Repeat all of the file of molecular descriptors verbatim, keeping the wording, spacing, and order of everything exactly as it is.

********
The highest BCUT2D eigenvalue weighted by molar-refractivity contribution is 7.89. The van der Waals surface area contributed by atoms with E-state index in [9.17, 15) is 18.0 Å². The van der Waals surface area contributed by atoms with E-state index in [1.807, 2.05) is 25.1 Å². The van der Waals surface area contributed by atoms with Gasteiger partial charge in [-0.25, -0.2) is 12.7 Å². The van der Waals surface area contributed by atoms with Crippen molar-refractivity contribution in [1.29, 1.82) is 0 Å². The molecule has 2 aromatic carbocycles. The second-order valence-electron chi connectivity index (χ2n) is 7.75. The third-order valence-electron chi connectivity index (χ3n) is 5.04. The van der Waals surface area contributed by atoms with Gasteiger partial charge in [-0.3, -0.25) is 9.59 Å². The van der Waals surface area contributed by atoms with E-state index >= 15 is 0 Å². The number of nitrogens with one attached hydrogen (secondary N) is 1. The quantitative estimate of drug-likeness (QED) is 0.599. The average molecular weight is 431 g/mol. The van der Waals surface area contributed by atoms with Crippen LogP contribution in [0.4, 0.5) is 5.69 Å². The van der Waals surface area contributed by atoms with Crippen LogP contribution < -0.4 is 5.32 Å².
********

The highest BCUT2D eigenvalue weighted by molar-refractivity contribution is 7.89. The van der Waals surface area contributed by atoms with E-state index in [9.17, 15) is 18.0 Å². The van der Waals surface area contributed by atoms with E-state index in [1.807, 2.05) is 25.1 Å². The van der Waals surface area contributed by atoms with Gasteiger partial charge in [-0.25, -0.2) is 12.7 Å². The van der Waals surface area contributed by atoms with Crippen molar-refractivity contribution in [1.29, 1.82) is 0 Å². The molecule has 2 aromatic carbocycles. The second-order valence-electron chi connectivity index (χ2n) is 7.75. The third-order valence-electron chi connectivity index (χ3n) is 5.04. The van der Waals surface area contributed by atoms with Gasteiger partial charge in [-0.3, -0.25) is 9.59 Å². The van der Waals surface area contributed by atoms with E-state index >= 15 is 0 Å². The number of nitrogens with one attached hydrogen (secondary N) is 1. The quantitative estimate of drug-likeness (QED) is 0.599. The average molecular weight is 431 g/mol. The van der Waals surface area contributed by atoms with Crippen LogP contribution in [0.4, 0.5) is 5.69 Å². The van der Waals surface area contributed by atoms with Crippen LogP contribution < -0.4 is 5.32 Å².